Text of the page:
United States

Meet RSM Pursue Your Passion Winner: Joe Miller


Business Valuations Supervisor | Dallas, Texas

In today’s age of flexible work environments and optimized logistics, many individuals enjoy traveling. For me, the means by which to travel is my passion. I’m a first-choice advisor with RSM, and my passion is building and restoring cars.

While a career in and of itself, I’m self-taught in this subject. My father is a computer engineer and my mother is an interior designer. I rebuilt my first engine before I turned 10 years old. When I turned 16, I built my first car, a 1969 Volkswagen Beetle. In high school, I received a medal at the national Harley Davidson and Yamaha motorcycle repair competition. Throughout college, I earned income by working as a mechanic. To date, I’ve repaired or restored more project vehicles than I can remember, and I’ve done it all out of passion.

My passion is more than getting from point A to point B. It’s beyond gasoline fumes and exhaust noise. It supersedes hot metal and tire smoke and makes me happy whether I’m covered in grease or polishing a fresh paint job, idling in a traffic jam or cruising down the freeway. My passion is about the means, not just the end. Just as the thousands of components in an automobile work together in harmony, restoring a car requires that physics, engineering, math, chemistry, economics, history, and art all come together in one form or another. It’s the conglomeration of these disciplines that fuels my passion; the perspicacity that comes with analyzing complex systems, overcoming engineering challenges, problem solving, and aesthetic design.

In October 2019, I took a small amount of savings to an address listed on a photo-less classifieds advertisement that read along the lines of “Old car…does not run…needs work”; a rural property outside of [city/state]. As cliché as it sounds, sitting next to a barn was the silhouette of what any avid car enthusiast could identify from 100 yards away, a ’55 Chevy. Resting in between deflated tires and rusty patina was the shell of a 1955 two-door Chevrolet Bel-Air; the first and most revolutionary of what would later be known as the “Tri Fives”; the 1955, 1956, and 1957 Chevrolet sedans. I was already excited, but I was soon surprised again to discover that the car maintained its original legal title, with the original purchaser memorialized as the owner. Although this seller was acting as an intermediary on behalf of the owner’s estate, this was legally a one-owner 1955 Chevrolet that was manufactured in [city/state], sold by a Chevrolet dealer in [nearby city/state], and has spent its entire life driving on [state] roads. After studying the car’s derelict condition and learning the significance of the car’s history, my mind was made up. This car needed to be saved and I was in a position to do it. The seller and I discussed consideration, shook hands, and loaded the project onto my trailer. After coercing the barely-rolling chassis into my garage, I realized that this was the first time this car was shielded from the elements in decades. The piles of rust and detritus falling onto my garage floor were a portent of the challenges to come. This was going to be my Magnum Opus.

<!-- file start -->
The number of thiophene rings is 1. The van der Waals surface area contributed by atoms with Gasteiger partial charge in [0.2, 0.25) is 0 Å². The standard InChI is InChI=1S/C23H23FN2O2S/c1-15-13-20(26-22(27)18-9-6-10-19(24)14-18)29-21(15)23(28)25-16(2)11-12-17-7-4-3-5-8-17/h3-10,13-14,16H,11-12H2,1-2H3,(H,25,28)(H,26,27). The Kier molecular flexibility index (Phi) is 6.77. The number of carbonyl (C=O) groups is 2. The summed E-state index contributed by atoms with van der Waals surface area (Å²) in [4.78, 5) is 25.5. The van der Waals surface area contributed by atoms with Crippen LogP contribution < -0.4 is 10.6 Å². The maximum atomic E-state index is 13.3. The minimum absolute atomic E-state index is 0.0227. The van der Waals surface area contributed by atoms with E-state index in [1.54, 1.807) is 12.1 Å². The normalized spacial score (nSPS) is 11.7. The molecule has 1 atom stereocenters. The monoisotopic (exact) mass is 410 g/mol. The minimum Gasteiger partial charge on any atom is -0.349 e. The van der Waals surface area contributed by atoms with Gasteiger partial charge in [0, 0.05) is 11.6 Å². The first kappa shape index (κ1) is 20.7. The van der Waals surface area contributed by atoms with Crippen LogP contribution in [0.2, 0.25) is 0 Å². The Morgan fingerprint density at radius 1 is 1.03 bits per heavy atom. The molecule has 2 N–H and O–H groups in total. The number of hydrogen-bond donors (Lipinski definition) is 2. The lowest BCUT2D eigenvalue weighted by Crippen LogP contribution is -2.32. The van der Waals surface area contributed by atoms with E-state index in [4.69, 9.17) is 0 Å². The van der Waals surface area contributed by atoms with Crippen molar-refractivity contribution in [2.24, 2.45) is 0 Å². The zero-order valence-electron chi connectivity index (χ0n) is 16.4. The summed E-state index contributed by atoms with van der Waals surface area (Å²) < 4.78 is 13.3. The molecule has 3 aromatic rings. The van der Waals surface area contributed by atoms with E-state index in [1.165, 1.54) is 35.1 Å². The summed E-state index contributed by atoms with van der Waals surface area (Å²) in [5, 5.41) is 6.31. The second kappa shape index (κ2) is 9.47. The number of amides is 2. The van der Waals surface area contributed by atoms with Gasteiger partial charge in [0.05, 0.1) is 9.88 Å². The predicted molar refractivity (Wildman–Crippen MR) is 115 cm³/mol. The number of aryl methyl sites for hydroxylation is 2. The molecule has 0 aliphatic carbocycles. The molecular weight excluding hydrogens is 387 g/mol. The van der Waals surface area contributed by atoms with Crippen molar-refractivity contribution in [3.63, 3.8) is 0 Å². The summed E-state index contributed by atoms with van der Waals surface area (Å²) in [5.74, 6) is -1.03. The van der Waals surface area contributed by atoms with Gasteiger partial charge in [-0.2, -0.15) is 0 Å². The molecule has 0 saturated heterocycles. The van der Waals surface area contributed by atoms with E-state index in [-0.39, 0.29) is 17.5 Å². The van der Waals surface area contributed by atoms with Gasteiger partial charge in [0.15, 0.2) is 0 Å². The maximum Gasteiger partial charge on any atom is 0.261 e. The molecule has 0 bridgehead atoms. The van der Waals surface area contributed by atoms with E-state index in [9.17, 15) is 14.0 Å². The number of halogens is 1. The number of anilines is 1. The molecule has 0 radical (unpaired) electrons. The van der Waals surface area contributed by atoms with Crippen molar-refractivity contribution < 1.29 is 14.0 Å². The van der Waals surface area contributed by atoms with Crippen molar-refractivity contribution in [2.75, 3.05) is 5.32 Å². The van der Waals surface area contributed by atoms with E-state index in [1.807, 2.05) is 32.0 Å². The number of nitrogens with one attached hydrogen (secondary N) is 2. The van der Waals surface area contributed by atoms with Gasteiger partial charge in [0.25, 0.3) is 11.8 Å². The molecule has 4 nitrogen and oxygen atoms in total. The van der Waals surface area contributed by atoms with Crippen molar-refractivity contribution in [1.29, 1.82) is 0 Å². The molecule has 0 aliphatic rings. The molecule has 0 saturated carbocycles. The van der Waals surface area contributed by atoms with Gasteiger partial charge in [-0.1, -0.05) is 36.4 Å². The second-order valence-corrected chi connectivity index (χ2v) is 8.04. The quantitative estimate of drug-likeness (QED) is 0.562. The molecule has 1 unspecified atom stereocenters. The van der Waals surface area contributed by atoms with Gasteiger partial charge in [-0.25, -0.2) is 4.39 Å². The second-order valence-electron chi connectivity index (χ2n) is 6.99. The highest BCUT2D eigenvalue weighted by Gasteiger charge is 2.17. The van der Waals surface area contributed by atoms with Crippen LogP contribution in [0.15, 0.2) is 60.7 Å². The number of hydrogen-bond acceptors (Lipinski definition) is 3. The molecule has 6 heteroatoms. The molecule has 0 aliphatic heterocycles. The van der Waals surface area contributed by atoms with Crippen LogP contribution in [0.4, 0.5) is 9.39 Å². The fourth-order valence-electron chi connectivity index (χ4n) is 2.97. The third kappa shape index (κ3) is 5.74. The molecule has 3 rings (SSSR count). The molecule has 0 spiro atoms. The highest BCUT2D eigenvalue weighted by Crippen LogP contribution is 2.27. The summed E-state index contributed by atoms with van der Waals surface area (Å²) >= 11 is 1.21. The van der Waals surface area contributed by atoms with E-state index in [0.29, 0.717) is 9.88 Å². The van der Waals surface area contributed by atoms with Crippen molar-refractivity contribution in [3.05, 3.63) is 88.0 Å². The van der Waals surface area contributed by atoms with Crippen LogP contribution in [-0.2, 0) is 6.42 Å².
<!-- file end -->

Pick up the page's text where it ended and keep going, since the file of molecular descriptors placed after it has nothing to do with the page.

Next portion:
Completing this project will require all of the 5 C’s: Caring, Curious, Collaborative, Courageous, and Critical Thinking. The process of restoring a car from scratch, while daunting, can be broken down into three discrete phases:

  1. Make it run and drive.
  2. Repair the body and apply paint.
  3. Complete the interior and exterior with peripheral components and accessories.

This car was merely a frame, shell, and a title; no steps could be skipped in the process because it needed everything to begin with. The drivetrain in it was better suited as a boat anchor. The body required rust repair and panel replacement. The interior was as barren as the dirt patch the car was parked on when I rescued it. However, the chassis was straight and the VIN number was intact, and that’s as solid of a project foundation as the U.S.A. steel that these cars were built with.

If it’s any testament to my ability to complete the project, I’m proud to announce that in less than one year I’ve completed Phase 1 of this project. This 65 year-old car drove under its own power on July 4, 2020, celebrating its independence from the effects of time. Phase 1 was by far the most capital-intensive portion of the project, and shoehorning a modern computer-controlled V8 engine, automatic transmission, and ancillary systems necessary to stop, start, and steer has exhausted my capital reserves. With enough time (and social distancing), I can carry on, but this is where I’m asking for your consideration and help. Financial assistance at this point in the project will help maintain progress. There is much to do in the next two years, and your help now will help me finish what is already in motion.

This is a COVID-19 compliant project and requires minimal interaction and travel. It will require a lot of learning, creativity, skill building, and discipline in the next two years. Just as RSM’s Generations employee network group supports sharing knowledge, experiences, skills and resources across experience levels, restoring this 1955 Chevrolet can do the same. This car stands as a testament to the way of life nearly 70 years ago. It represents the technology, materials, and demands of a bygone era. I’m passionate about restoring this car because while traveling is enjoyable, I think it’s important to remember where we came from and how we got here.

Thank you for taking the time to read about myself and the biggest project I’ve ever undertaken. I’m confident that together with your help I can succeed.